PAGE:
The Joseph Interfaith Foundation in association with:
Royal Holloway (Chaplaincy), The University of London
A panel discussion from Jewish, Christian and Muslim perspectives
Huda Jawad: My mother is my role model. She came from a very religious family and is very devout, but she also went to university and supported women's education. The Prophet had a most positive and enlightened attitude towards his own wife and women in general. Today, in education and equality of women, as in many other aspects of Islam, people are hijacking God and saying God is in my image only.
Canon Peggy Jackson: If the Biblical law was not static in a variety of subjects previously, why should it be now? A little more information about the impetus behind the Reform movement in the Church would add clarification to the position of women as religious leaders.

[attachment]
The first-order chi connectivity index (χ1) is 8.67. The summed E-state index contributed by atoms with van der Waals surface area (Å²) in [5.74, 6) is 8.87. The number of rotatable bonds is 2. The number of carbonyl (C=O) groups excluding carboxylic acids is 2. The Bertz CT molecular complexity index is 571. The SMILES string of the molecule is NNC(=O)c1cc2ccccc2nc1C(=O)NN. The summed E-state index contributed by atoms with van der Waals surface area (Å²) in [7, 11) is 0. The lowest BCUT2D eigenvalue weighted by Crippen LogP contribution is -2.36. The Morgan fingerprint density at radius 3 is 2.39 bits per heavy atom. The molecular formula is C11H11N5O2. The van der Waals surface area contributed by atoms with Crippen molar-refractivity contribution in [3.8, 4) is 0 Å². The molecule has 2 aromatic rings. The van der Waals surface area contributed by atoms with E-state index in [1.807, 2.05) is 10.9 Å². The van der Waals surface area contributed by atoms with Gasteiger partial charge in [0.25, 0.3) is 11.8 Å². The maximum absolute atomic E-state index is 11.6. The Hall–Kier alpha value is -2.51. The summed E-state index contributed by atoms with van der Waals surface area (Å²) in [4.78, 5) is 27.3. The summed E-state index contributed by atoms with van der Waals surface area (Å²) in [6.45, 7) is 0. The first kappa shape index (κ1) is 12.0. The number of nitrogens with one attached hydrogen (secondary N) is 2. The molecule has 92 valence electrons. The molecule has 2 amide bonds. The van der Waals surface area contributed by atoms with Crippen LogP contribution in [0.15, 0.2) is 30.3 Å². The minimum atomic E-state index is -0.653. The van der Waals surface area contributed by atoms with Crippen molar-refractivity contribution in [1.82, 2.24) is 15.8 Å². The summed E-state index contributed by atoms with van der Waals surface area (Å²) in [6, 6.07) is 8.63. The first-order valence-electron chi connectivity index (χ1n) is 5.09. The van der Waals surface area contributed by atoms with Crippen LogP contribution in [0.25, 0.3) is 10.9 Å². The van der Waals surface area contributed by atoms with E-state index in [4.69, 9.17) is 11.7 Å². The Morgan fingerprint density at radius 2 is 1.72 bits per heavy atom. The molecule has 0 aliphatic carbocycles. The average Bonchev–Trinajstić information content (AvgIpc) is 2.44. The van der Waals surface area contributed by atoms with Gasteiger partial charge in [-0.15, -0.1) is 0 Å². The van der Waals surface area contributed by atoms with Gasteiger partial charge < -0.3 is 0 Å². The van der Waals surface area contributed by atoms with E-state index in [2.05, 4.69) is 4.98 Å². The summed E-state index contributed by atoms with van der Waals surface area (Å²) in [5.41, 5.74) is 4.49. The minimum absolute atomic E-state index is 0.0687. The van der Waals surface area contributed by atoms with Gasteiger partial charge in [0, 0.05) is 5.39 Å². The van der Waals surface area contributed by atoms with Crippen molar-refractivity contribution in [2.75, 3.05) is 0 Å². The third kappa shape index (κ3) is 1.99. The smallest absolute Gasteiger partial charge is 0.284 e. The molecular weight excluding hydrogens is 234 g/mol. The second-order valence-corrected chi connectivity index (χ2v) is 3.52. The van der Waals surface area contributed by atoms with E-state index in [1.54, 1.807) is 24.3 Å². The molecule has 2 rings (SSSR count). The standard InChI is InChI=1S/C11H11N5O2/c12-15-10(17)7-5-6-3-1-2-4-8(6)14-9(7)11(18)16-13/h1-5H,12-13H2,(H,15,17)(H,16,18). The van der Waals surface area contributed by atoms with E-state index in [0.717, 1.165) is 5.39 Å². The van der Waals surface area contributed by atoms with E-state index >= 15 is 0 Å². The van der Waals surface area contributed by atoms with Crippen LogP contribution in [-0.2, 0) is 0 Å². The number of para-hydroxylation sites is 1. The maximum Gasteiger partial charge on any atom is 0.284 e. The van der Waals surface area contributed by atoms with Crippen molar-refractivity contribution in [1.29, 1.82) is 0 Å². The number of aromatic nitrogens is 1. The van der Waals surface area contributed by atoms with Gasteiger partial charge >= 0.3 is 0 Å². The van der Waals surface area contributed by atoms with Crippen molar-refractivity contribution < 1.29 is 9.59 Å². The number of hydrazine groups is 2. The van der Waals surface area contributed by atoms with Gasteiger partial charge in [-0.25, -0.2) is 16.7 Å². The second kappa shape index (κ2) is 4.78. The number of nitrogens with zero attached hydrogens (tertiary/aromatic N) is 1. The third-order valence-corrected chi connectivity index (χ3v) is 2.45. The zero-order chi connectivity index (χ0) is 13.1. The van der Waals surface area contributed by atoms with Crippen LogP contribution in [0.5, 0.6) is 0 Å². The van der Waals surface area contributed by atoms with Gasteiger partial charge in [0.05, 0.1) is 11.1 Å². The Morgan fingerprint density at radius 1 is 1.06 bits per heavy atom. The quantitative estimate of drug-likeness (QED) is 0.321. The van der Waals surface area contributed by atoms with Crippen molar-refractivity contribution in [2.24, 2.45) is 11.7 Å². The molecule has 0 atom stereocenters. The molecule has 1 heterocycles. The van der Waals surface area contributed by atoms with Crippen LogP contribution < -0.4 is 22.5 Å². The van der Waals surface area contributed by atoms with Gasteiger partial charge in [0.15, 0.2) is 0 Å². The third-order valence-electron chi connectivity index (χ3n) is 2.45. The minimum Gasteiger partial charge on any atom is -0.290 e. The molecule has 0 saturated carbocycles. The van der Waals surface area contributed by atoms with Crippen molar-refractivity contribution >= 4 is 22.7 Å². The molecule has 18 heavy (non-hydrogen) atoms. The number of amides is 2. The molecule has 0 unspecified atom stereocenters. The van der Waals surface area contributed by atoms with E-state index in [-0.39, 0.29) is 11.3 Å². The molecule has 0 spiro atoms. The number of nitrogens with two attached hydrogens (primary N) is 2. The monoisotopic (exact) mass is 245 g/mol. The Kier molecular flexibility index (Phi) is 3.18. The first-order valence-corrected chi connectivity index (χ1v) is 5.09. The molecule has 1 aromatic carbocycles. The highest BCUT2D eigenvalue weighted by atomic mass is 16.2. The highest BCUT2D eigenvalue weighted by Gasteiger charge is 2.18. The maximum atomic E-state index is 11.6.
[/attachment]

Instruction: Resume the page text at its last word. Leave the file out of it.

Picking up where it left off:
Rabbi Alexandra Wright: In the Hebrew Bible there are examples of women as judges, warriors and prophetess. However, traditional sources lack such references and do not grant equal status to women. In Reform Judaism which developed partly as the result of Enlightenment in Germany, women have equal status in everything, including religious leadership.